Motion moved in defence of Julian Assange at Illawarra Teachers Association Meeting in Wollongong, Australia

The movement of rank and file teachers in Australia organising defence of Julian Assange continued to grow when teacher Pietro Mascetti moved a motion at the Illawarra Teachers Association Meeting on February 24th. The meeting was held in Wollongong, in the region of Illawarra, which is a coastal region to the south of Sydney. The Association is part of the NSW Teachers Federation (NSWTF) which covers both Primary and Secondary Teachers. The motion was passed unanimously by the approximately thirty teachers present.

The motion was identical to the motion recently moved by Erika Laslett of the SEP and passed by the Hills Association of the NSWTF. Teachers at Footscray Secondary College in Melbourne have also passed motions.

The Illawarra Teachers Association motion read:

“That this meeting of teachers opposes the ongoing persecution of journalist publisher and founder of WikiLeaks, Julian Assange and courageous whistleblower, Chelsea Manning. The UN Special Rapporteur on Torture, Nils Melzer, warns specifically that “Assange’s continued exposure to arbitrariness and abuse may soon end up costing his life.”

We insist that the federal Morrison government uses its diplomatic powers to organise the safe return of Assange to Australia. We resolve to send this resolution to other schools and workplaces.”

Before the motion was moved, Pietro made the following introductory comments to the union members in attendance:

I am moved to raise critical discussion and the resolution above because a great travesty of justice is being committed which has extremely serious consequences for teachers, for our children and for the world. We are in the business of educating; of informing our students and developing critical thinking attitudes, all of which are being attacked in the persecution of Julian Assange, whose trial for extradition to the United States has begun today in London.

These are but some of the many reasons why Julian Assange needs our active support and why he is being cruelly and inhumanely persecuted:

1. Julian Assange created WikiLeaks that published war crimes atrocities, sent to him by currently imprisoned former US soldier, Chelsea Manning, committed by US soldiers in Iraq, particularly the video entitled Collateral Murder that reveals wanton murder by US forces on Iraqi civilians, including children and journalists. The murderers are free. Julian Assange and Chelsea Manning are not.

2. JA and WikiLeaks revealed the extent of the subversion of due process in the Guantanamo Bay Camp Delta Standard Procedure files in which the US government knew that many prisoners there were innocent and yet still held them incommunicado (unknown to anyone else) including the Red Cross.

3. Julian Assange and WikiLeaks revealed, through the DNC Podesta emails, the extent of the corruption in the Democratic Party primaries of the 2016 Presidential election cycle in which the criminal and corrupt process of rigging an election was exposed through the murdered Seth Rich and Julian Assange. Seth is dead and Julian Assange is in prison. Hilary Clinton is both free and rich.

Julian Assange was awarded Australian journalism’s highest honour, the Walkley Prize for his publications. He has committed no crime but has exposed crimes of the rich and powerful.

If he were to be extradited to the United States, he would not receive a fair trial simply because some have called for his murder, including Hilary Clinton. Also, since his persecution, many other journalists have been murdered, arrested, charged and their sources, including the amazingly principled Chelsea Manning, persecuted or killed. Annieka Smethurst, Dan Oakes, Sam Clark, Glenn Greenwald, Max Blumenthal, Daphne Caruana Galizia, have all been arrested, investigated and persecuted for revealing crimes of governments. The task of journalism, which is a source for us as educators, is to tell the truth. The truth is powerful but it is being criminalised. Honest journalism is being destroyed and the precedent set in this period is the persecution of Julian Assange.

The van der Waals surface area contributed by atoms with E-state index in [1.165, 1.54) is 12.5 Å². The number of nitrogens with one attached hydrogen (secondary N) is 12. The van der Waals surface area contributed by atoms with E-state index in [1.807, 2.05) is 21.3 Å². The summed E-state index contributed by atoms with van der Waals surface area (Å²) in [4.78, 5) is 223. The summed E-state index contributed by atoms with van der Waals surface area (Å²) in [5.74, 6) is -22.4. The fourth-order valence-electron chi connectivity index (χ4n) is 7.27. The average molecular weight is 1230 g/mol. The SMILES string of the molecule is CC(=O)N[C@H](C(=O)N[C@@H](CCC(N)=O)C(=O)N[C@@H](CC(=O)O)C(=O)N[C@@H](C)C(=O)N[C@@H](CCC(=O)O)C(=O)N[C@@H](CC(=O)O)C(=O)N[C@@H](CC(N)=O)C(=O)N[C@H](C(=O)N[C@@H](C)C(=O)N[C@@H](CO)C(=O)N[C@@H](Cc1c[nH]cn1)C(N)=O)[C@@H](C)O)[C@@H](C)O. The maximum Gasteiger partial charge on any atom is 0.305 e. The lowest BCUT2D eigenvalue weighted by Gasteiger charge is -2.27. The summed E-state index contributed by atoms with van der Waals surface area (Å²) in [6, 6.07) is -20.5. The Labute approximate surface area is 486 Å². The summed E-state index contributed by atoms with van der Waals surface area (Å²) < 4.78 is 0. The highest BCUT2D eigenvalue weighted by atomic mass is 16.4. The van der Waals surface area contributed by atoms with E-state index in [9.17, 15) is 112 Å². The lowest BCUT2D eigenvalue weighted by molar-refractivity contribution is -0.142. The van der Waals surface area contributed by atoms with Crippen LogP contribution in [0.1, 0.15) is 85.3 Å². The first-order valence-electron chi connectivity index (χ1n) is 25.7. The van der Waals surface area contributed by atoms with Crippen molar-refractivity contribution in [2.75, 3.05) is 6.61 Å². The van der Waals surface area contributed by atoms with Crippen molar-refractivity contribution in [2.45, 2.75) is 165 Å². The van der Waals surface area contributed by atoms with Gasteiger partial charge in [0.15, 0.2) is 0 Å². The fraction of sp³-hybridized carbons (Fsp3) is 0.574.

After the passing of the motion the Association Treasurer suggested that the motion be forwarded to Federation News and other channels in the NSWTF.

This important initiative must be built on, not just be other educators but by workers in other sectors of the working class. Julian Assange himself encouraged workers to form blocs in their unions. (The letter can be seen in the top image in article).

Read the full call out for “Workers for Assange” on Independent Australia here.

Join the Facebook Page “Workers of Assange” and help build the international working class movement that will Free Julian Assange!

Picture of Teachers at Hills Association of the NSWTF passing a motion in defence of Assange

Workers for Assange: Uniting to fight for Assange’s freedom

The following call out for workers around the world to unite and join a “Workers for Assange” written by Davey Heller was published by Independent Australia on February 21st 2020. Independent Australia have published several articles of Davey’s on Julian Assange and are strong supporters of Assange and the struggle for democratic rights.
Read the full article here at Independent Australia.

IN A TIME of deepening capitalist crisis, just as in the 1930s, the ruling class is turning to fascism and dictatorship. Fascism requires crushing working class resistance to succeed.

The fascist in the White House, Donald Trump, is leading a global attack on the rights of the working class with his persecution of Julian Assange. The “defend Assange” campaign is correctly characterised as being a free speech campaign, but it must also be seen as part of the class struggle and the working-class fightback against the threat of fascism.

This is why the launch of the Workers for Assange movement is necessary. Today the war on journalism is the spearhead of what is really a class war and Julian Assange is a class war prisoner. Without access to journalism which tells the truth about the crimes of imperial power, without the fundamental right to know the truth, all the rights of the working class won in struggle over a century are existentially threatened.